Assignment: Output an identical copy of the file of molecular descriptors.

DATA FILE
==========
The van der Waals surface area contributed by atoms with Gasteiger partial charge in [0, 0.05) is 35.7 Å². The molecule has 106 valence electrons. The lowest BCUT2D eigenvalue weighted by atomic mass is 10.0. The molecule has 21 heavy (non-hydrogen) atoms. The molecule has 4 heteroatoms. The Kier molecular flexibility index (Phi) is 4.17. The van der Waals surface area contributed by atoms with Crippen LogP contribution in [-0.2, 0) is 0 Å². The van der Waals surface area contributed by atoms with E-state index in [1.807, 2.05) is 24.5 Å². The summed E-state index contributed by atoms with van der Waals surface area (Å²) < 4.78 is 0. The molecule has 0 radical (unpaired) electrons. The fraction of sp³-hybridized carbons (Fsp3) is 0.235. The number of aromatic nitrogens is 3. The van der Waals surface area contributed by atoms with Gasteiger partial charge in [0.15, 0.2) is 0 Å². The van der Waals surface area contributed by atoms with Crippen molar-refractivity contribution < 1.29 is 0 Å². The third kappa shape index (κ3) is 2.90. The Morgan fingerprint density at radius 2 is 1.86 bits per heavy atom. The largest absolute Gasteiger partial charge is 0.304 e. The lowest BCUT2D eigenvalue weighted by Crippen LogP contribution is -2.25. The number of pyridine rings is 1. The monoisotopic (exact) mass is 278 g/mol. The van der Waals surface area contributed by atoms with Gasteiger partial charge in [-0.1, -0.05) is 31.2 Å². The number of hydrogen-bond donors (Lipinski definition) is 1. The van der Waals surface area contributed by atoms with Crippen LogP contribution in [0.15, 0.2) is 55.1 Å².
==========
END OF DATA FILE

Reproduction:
The van der Waals surface area contributed by atoms with Gasteiger partial charge in [0, 0.05) is 35.7 Å². The molecule has 106 valence electrons. The lowest BCUT2D eigenvalue weighted by atomic mass is 10.0. The molecule has 21 heavy (non-hydrogen) atoms. The molecule has 4 heteroatoms. The Kier molecular flexibility index (Phi) is 4.17. The van der Waals surface area contributed by atoms with Crippen LogP contribution in [-0.2, 0) is 0 Å². The van der Waals surface area contributed by atoms with E-state index in [1.807, 2.05) is 24.5 Å². The summed E-state index contributed by atoms with van der Waals surface area (Å²) < 4.78 is 0. The molecule has 0 radical (unpaired) electrons. The fraction of sp³-hybridized carbons (Fsp3) is 0.235. The number of aromatic nitrogens is 3. The van der Waals surface area contributed by atoms with Gasteiger partial charge in [0.15, 0.2) is 0 Å². The van der Waals surface area contributed by atoms with Crippen molar-refractivity contribution < 1.29 is 0 Å². The third kappa shape index (κ3) is 2.90. The Morgan fingerprint density at radius 2 is 1.86 bits per heavy atom. The largest absolute Gasteiger partial charge is 0.304 e. The lowest BCUT2D eigenvalue weighted by Crippen LogP contribution is -2.25. The number of pyridine rings is 1. The monoisotopic (exact) mass is 278 g/mol. The van der Waals surface area contributed by atoms with Gasteiger partial charge in [-0.1, -0.05) is 31.2 Å². The number of hydrogen-bond donors (Lipinski definition) is 1. The van der Waals surface area contributed by atoms with Crippen LogP contribution in [0.15, 0.2) is 55.1 Å².